Fig. 2
Fig. 2

Characterisation of carbonaceous materials. a Fourier transform infra-red (FTIR) spectrum of the isolated carbonaceous materials, featuring intense FTIR absorption lines at 832 and 1475 cm−1 which are characteristic of C=C bonds. b High-resolution transmission electron microscopy (HRTEM) image of isolated layered carbonaceous materials (scale bar, 5 nm), with selected area electron diffraction (SAED) image (inset, scale bar 5 1/nm) and elemental composition determined by EDS (inset). c Raman spectroscopic measurement of carbonaceous materials on a liquid galinstan alloy containing 3 wt% Ce (LMCe3%) surface after electrochemical reduction in CO2 and N2 saturated electrolytes measured at 0 and −1.5 V vs. Ag/Ag+. Inset: magnified view of the Raman peaks at 409 and 465 cm−1. d Operando Raman spectra of the LMCe3% surface during electrocatalysis at indicated potentials

Elemental analysis of the products using X-ray photoelectron spectroscopy (XPS) was in agreement with the EDX results with the produced carbonaceous materials being mainly composed of carbon (84.49 at.%) while containing 14.99 at.% of oxygen (Supplementary Table 1). Small quantities of Sn are present and are likely associated with residual LM that was not successfully removed during the workup procedure. Detailed analysis of the C1s region of the XPS spectrum (Supplementary Fig. 10) revealed that the carbonaceous materials predominantly contains C–C and C=C bonds, while containing a significant fraction of covalently bound oxygen. FTIR analysis (Fig. 2a) also revealed the presence of C–H and C–O–H moieties. As such the obtained product is best described as amorphous carbonaceous nanosheets with a typical thickness of 3 nm.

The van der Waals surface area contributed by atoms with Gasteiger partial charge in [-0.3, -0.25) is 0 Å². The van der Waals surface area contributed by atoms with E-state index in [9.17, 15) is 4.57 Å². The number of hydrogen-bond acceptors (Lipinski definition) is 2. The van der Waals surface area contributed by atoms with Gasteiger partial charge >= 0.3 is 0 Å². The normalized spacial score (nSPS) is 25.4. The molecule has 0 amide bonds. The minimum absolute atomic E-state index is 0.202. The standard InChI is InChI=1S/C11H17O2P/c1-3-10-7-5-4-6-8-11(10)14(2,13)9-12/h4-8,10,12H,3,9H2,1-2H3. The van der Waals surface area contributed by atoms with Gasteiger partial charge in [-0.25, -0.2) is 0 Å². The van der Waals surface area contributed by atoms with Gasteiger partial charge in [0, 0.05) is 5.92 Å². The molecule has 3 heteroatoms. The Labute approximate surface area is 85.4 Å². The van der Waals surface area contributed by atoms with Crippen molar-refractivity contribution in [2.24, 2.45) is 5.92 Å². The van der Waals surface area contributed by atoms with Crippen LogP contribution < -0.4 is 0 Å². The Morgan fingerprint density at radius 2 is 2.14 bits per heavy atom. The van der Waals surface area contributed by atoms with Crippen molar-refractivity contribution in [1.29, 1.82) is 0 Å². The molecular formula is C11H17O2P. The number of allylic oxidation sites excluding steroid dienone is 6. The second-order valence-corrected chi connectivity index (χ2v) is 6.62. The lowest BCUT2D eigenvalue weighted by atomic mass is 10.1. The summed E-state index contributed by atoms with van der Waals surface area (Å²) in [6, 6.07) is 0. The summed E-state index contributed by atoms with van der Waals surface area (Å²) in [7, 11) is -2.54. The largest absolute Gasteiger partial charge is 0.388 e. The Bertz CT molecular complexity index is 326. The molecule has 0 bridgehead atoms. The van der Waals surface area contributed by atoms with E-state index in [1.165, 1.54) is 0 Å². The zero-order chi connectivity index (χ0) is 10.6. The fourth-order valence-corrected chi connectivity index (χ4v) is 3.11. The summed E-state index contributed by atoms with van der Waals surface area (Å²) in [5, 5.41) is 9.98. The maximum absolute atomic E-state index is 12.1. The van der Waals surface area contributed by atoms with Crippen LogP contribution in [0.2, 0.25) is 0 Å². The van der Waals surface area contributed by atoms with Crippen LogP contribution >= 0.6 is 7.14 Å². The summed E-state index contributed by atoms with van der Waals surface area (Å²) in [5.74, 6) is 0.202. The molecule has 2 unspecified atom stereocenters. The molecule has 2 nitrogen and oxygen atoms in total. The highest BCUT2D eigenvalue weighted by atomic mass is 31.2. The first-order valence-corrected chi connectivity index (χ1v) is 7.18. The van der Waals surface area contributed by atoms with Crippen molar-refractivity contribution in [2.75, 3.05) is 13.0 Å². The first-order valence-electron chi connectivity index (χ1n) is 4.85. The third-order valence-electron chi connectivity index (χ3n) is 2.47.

Overall, the absence of a current response in the N2 control experiment, together with the isolated carbonaceous products indicate that the electrochemical process on the LMCe3% electrode was capable of converting gaseous CO2 into solid amorphous carbonaceous nanosheets at a low onset potential of only −310 mV vs. CO2/C, which is remarkable when considering the stability of the CO2 molecule. The control experiments (Supplementary Figs. 13), combined with a careful experimental design, allowed excluding the catalyst material, as well as the electrolyte as potential sources of the carbonaceous materials. The developed process occurred at room temperature, while previously developed electrocatalysts were only found to convert CO2 into solid products, such as carbon nanotubes, at very high temperatures (above 600 °C)24,25. A comparison of the onset potential and over potential for various CO2 reduction reactions in non-aqueous solutions (leading to gaseous and liquid products) is presented in Supplementary Table 2.

Characterisation of the catalytic process